Heartland-virus

Coronavirus particles with their characteristic spiky halos.

Virus R Us

Initially, the recent death of a Saudi Arabian man from an unidentified viral infection renewed fears of another SARS panic, which swept around the world in 2003, infecting more than 8,000 people and killing almost 1,000.

It turns out, however, that while the mysterious virus superficially resembled SARS, it was in fact more closely related to coronaviruses that infect Southeast Asia bats. Coronaviruses get their name from their characteristic halo of projecting membrane proteins.

The identification, reported by Dutch virologists who managed to sequence the entire viral genome of 30,118 letters in less than a month, is reassuring in some ways: The virus doesn’t appear to be particularly virulent and hasn’t yet acquired the ability to jump from human to human. Researchers suspect the Saudi Arabian man was infected via an “amplifier” animal, such as a civet cat. When a virus jumps species, it typically doesn’t travel directly from originating host to humans. Amplifier animals get their name because they serve as intermediary steps, providing a place for viruses to replicate and increase in numbers, boosting their infectiousness.

On the other hand, the new viral threat is one of several recent reminders that the world is full of ever-changing potential microbial dangers. In Missouri, for example, researchers recently identified a new “Heartland virus.” In Central Africa, a new form of hemorrhagic fever has been discovered.

In the latter case, the term “new” is relative.  The virus was only recently reported in PloS Pathogens, but the three cases described are three years old. (Tissues samples from the patients – two of whom died – had languished in a freezer in Kinshasa, Zaire until a smart doctor realized what they were.)

Unusual Tick-Borne Virus Lurks In Missouri’s Woods

Last year, scientists got the chance to solve a medical mystery — well, at least half of it. This week the final puzzle pieces fell into place, as investigators tracked the newly identified virus to an eight-legged bug.

The mystery actually began with two Missouri farmers who came down with a strange illness in 2009. They had high fevers, diarrhea and nausea. Their platelet counts dropped dramatically, though they didn’t experience any abnormal bleeding.

Doctors thought it was a bacterial infection. But antibiotics didn’t help. So a quick-thinking physician at Heartland Regional Medical Center in St. Joseph, Mo., sent the men’s blood to the Centers for Disease Control and Prevention.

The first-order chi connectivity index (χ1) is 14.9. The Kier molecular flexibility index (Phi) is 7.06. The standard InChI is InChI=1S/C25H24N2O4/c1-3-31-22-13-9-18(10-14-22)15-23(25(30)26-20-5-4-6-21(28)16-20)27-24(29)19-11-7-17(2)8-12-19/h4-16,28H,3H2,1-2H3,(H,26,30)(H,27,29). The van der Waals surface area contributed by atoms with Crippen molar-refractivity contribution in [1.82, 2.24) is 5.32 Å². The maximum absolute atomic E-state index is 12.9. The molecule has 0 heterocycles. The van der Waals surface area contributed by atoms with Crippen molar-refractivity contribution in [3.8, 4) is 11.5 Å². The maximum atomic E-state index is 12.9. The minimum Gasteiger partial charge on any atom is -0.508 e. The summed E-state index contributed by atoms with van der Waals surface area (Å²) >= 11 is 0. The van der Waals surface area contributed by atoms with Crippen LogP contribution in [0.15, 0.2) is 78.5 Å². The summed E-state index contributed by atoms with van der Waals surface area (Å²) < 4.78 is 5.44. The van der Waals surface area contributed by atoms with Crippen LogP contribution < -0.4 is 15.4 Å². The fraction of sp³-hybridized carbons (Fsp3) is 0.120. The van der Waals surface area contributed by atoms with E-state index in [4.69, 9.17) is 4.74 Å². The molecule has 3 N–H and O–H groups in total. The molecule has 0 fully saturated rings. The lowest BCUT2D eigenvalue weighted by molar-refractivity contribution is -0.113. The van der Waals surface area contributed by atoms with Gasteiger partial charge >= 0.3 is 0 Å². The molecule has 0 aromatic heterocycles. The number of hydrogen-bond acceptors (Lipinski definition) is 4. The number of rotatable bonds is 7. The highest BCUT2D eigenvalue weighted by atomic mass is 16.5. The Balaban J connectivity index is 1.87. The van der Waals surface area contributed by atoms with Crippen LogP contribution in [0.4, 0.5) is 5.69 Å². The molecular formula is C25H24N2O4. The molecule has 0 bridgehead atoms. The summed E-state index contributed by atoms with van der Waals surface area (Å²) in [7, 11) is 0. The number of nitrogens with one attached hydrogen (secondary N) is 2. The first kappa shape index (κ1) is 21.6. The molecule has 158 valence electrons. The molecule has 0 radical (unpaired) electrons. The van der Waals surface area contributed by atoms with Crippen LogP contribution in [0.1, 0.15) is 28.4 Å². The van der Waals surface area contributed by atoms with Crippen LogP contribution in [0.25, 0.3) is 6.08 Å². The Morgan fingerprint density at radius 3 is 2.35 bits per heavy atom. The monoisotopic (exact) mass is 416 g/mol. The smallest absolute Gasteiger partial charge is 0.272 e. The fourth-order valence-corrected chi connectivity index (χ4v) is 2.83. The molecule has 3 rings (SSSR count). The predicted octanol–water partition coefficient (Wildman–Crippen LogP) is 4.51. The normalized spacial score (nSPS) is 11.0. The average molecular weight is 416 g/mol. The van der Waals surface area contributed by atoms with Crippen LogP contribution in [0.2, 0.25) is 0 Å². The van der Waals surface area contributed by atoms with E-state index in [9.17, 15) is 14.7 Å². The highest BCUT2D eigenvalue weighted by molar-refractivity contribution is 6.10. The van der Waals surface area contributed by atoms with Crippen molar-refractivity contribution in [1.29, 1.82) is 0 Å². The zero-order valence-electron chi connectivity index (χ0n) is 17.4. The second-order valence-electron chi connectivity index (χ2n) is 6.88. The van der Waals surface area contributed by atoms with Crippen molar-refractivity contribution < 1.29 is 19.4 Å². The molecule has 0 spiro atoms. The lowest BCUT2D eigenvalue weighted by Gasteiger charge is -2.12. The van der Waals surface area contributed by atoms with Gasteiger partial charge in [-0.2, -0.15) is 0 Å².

When virologists looked at the samples under the microscope, they discovered a virus that no one had ever seen before. They named it the Heartland virus, in honor of its origin and the Midwest.

Both farmers eventually recovered from the illness. But a piece of the puzzle was still missing. How did the men catch the virus? Where did it come from?

Now entomologists at the CDC have filled in the blanks. The bug specialists have identified the Heartland virus in ticks at a farm and in a park in northwest Missouri, near where the two farmers live.

“It’s the first time anyone has found it in the wild, in the environment,” says the study’s lead author, Harry Savage. “It means the virus is yet another tick-borne disease in the U.S. — and another reason to prevent getting bit.”

Both farmers had been bitten by ticks before getting sick. So Savage and his colleagues hunted for the virus in 12 locations around St. Joseph and the Missouri River. They collected more than 50,000 ticks during the summer of 2012, and even picked the bloodsuckers off horses and dogs on the patients’ farms.

The virus showed up in only one species: the lone star tick. And it wasn’t in the adult ticks — just the young ones, called nymphs.

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Unusual Tick-Borne Virus Lurks In Missouri’s Woods

Last year, scientists got the chance to solve a medical mystery — well, at least half of it. This week the final puzzle pieces fell into place, as investigators tracked the newly identified virus to an eight-legged bug.

The mystery actually began with two Missouri farmers who came down with a strange illness in 2009. They had high fevers, diarrhea and nausea. Their platelet counts dropped dramatically, though they didn’t experience any abnormal bleeding.

Doctors thought it was a bacterial infection. But antibiotics didn’t help. So a quick-thinking physician at Heartland Regional Medical Center in St. Joseph, Mo., sent the men’s blood to the Centers for Disease Control and Prevention.

When virologists looked at the samples under the microscope, they discovered a virus that no one had ever seen before. They named it the Heartland virus, in honor of its origin and the Midwest.